Semantic models can help business users abstract relationship complexities and make it easier to analyze data quickly.


For all the benefits OLAP systems provide, they do produce a few challenges:

  • Whereas data in OLTP systems is constantly updated through transactions flowing in from various sources, OLAP data stores are typically refreshed at a much slower intervals, depending on business needs. This means OLAP systems are better suited for strategic business decisions, rather than immediate responses to changes. Also, some level of data cleansing and orchestration needs to be planned to keep the OLAP data stores up-to-date.
  • Unlike traditional, normalized, relational tables found in OLTP systems, OLAP data models tend to be multidimensional. This makes it difficult or impossible to directly map to entity-relationship or object-oriented models, where each attribute is mapped to one column. Instead, OLAP systems typically use a star or snowflake schema in place of traditional normalization.

OLAP in Azure

In Azure, data held in OLTP systems such as Azure SQL Database is copied into the OLAP system, such as Azure Analysis Services. Data exploration and visualization tools like Power BI, Excel, and third-party options connect to Analysis Services servers and provide users with highly interactive and visually rich insights into the modeled data. The flow of data from OLTP data to OLAP is typically orchestrated using SQL Server Integration Services, which can be executed using Azure Data Factory.

In Azure, all of the following data stores will meet the core requirements for OLAP:

SQL Server Analysis Services (SSAS) offers OLAP and data mining functionality for business intelligence applications. You can either install SSAS on local servers, or host within a virtual machine in Azure. Azure Analysis Services is a fully managed service that provides the same major features as SSAS. Azure Analysis Services supports connecting to various data sources in the cloud and on-premises in your organization.

Clustered Columnstore indexes are available in SQL Server 2014 and above, as well as Azure SQL Database, and are ideal for OLAP workloads. However, beginning with SQL Server 2016 (including Azure SQL Database), you can take advantage of hybrid transactional/analytics processing (HTAP) through the use of updateable nonclustered columnstore indexes. HTAP enables you to perform OLTP and OLAP processing on the same platform, which removes the need to store multiple copies of your data, and eliminates the need for distinct OLTP and OLAP systems. For more information, see Get started with Columnstore for real-time operational analytics.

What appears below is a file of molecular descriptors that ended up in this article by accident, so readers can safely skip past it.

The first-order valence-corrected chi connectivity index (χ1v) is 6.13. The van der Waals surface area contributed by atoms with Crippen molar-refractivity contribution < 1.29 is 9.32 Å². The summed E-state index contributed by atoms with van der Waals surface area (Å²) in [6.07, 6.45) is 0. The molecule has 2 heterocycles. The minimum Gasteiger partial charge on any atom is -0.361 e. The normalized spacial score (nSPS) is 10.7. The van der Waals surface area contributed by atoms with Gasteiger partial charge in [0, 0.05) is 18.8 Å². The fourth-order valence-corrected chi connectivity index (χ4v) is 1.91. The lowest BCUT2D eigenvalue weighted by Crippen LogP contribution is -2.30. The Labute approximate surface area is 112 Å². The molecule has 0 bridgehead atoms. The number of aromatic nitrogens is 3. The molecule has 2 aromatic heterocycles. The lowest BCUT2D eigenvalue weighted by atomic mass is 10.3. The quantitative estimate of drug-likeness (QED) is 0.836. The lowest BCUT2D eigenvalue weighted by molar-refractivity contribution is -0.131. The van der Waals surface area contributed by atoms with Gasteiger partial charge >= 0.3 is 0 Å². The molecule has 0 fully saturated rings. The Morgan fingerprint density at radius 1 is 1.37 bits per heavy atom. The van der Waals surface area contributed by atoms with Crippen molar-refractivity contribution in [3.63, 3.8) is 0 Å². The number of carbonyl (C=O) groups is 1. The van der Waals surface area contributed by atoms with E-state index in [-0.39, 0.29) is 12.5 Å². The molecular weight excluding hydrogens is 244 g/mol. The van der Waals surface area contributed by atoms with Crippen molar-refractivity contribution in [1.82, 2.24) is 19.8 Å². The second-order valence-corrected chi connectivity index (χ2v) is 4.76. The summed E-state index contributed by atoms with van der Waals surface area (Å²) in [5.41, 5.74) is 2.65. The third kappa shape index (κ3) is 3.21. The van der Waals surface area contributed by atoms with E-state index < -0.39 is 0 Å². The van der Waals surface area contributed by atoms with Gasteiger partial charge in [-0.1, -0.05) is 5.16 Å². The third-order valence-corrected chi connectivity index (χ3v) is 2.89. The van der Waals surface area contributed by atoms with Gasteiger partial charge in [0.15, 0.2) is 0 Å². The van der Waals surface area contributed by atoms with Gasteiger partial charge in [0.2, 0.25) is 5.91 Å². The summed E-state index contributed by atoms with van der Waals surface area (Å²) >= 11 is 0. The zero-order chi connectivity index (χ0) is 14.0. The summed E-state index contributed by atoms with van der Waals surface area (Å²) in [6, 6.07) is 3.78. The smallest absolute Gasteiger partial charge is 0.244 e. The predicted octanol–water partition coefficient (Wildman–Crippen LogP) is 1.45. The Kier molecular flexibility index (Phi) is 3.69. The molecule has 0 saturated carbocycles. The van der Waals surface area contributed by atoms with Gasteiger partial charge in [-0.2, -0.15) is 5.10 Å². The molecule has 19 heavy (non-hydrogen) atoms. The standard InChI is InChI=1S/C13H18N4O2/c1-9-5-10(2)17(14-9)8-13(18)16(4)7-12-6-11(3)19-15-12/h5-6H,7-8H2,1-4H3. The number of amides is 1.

Key selection criteria

To narrow the choices, start by answering these questions:

  • Do you want a managed service rather than managing your own servers?

  • Do you require secure authentication using Azure Active Directory (Azure AD)?

  • Do you want to conduct real-time analytics? If so, narrow your options to those that support real-time analytics.

    Real-time analytics in this context applies to a single data source, such as an enterprise resource planning (ERP) application, that will run both an operational and an analytics workload. If you need to integrate data from multiple sources, or require extreme analytics performance by using pre-aggregated data such as cubes, you might still require a separate data warehouse.

  • Do you need to use pre-aggregated data, for example to provide semantic models that make analytics more business user friendly? If yes, choose an option that supports multidimensional cubes or tabular semantic models.

    Providing aggregates can help users consistently calculate data aggregates. Pre-aggregated data can also provide a large performance boost when dealing with several columns across many rows. Data can be pre-aggregated in multidimensional cubes or tabular semantic models.

  • Do you need to integrate data from several sources, beyond your OLTP data store? If so, consider options that easily integrate multiple data sources.

Capability matrix

The following tables summarize the key differences in capabilities.

General capabilities

Azure Analysis Services SQL Server Analysis Services SQL Server with Columnstore Indexes Azure SQL Database with Columnstore Indexes
Is managed service Yes No No Yes
Supports multidimensional cubes No Yes No No
Supports tabular semantic models Yes Yes No No
Easily integrate multiple data sources Yes Yes No 1 No 1
Supports real-time analytics No No Yes Yes
Requires process to copy data from source(s) Yes Yes No No
Azure AD integration Yes No No 2 Yes

[1] Although SQL Server and Azure SQL Database cannot be used to query from and integrate multiple external data sources, you can still build a pipeline that does this for you using SSIS or Azure Data Factory. SQL Server hosted in an Azure VM has additional options, such as linked servers and PolyBase. For more information, see Pipeline orchestration, control flow, and data movement.

[2] Connecting to SQL Server running on an Azure Virtual Machine is not supported using an Azure AD account. Use a domain Active Directory account instead.

Scalability Capabilities

Azure Analysis Services SQL Server Analysis Services SQL Server with Columnstore Indexes Azure SQL Database with Columnstore Indexes
Redundant regional servers for high availability Yes No Yes Yes
Supports query scale out Yes No Yes No
Dynamic scalability (scale up) Yes No Yes No